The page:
But the good question is if you just want to pass or if you want to take the test and know that your proficiency is solid.

    • Mac April 28, 2011, 2:54 pm

      That’s a good point. you definitely don’t need to be able to do all of the things listed in order to pass each level, but you should be able to do those things. I admittedly fall short on a few points for N3 and N2, but hopefully I have enough to pass N2 🙂

  • Bob April 30, 2011, 9:51 pm

    By either criteria, I need more studying.

    • Mac May 1, 2011, 5:41 am

      Haha, don’t we all 🙂 The jump from N4 to N3 and N2 is especially difficult. Thanks for the comment!

  • Ty November 20, 2014, 7:54 am

    For JLPT N3 when you say “Can you read 1st and 2nd (school) year material with relative ease?” do you mean 小学1年・2年生 ?

    Thank you!

  • Rand May 1, 2016, 10:07 pm

    I do think this a bit off point because the JLPT tests reading and listening skills, that’s all, so the speaking criteria you listed is not really relevant. IIRC the official JLPT materials do say such things, like “if you pass N2 you should be able to have such and such a conversation”, but they test no such criteria.

    Other than the speaking criteria I think this list is reasonable, maybe a bit optimistic. I would expect someone who barely passed the N2 to not be quite ready to “read movie novelizations or translated novels”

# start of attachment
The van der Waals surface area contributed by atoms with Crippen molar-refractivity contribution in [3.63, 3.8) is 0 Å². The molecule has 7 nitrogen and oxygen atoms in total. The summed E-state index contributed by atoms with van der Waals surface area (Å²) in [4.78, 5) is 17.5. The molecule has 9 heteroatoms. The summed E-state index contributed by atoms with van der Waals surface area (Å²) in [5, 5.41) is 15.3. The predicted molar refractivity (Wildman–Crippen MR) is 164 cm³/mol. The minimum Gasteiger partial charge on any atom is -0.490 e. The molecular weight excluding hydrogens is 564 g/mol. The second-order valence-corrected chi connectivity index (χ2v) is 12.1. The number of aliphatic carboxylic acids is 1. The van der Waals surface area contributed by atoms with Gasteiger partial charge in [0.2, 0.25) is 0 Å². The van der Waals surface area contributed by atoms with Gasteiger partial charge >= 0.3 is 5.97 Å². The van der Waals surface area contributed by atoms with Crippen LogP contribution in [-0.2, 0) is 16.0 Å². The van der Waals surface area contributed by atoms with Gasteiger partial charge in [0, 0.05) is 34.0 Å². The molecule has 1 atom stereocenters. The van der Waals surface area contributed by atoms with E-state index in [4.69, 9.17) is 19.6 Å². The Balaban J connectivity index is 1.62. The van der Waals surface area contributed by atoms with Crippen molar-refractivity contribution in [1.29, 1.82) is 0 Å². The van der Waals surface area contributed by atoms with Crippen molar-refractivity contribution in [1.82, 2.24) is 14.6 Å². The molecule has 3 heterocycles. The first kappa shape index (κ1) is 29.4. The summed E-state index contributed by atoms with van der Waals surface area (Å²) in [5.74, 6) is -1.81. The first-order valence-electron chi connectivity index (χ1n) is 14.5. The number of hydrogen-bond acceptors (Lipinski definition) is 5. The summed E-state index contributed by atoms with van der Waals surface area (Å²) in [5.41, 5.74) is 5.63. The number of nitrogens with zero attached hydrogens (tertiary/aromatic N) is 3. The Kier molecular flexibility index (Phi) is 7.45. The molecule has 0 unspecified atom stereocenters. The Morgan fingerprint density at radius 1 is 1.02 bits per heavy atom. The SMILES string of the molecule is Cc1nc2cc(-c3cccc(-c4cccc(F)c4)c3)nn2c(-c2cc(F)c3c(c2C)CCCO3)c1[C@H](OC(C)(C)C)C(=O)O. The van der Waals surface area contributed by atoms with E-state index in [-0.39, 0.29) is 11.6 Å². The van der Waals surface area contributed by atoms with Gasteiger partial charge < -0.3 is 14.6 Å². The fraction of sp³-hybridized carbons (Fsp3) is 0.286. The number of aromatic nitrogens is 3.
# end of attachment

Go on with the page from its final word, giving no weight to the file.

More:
• Clayton MacKnight May 8, 2016, 1:06 pm

      Although it might be possible to pass the test by simply reading and listening your way to the top, it is not really an efficient way to study. You should be doing some speaking. I’ve taught a lot of TOEIC classes and seen students get a better score by improving their test taking skills and studying just reading, but it has its limits. On the other hand, I have taught a good number of targeted grammar speaking classes and seen my student’s scores dramatically improve. It’s a combination of both that will help you get the best score. And I seriously doubt anyone is just studying Japanese to use it passively. I mean there might be a handful, but not the majority.

      As for reading movie novelizations and translated novels, that’s what I did to *pass* the N2. So, …

    • Random Guy December 30, 2017, 4:19 pm

      “the speaking criteria you listed is not really relevant”

      If you can’t use a grammar in a simple sentence relatively fluently, you won’t be able to read it fast enough in paragraph form and answer questions accurately in the time allotted. Also, the test writers will be able to trip you up in the technical details (e.g. is it ta form plus the grammar or te form plus the grammar?)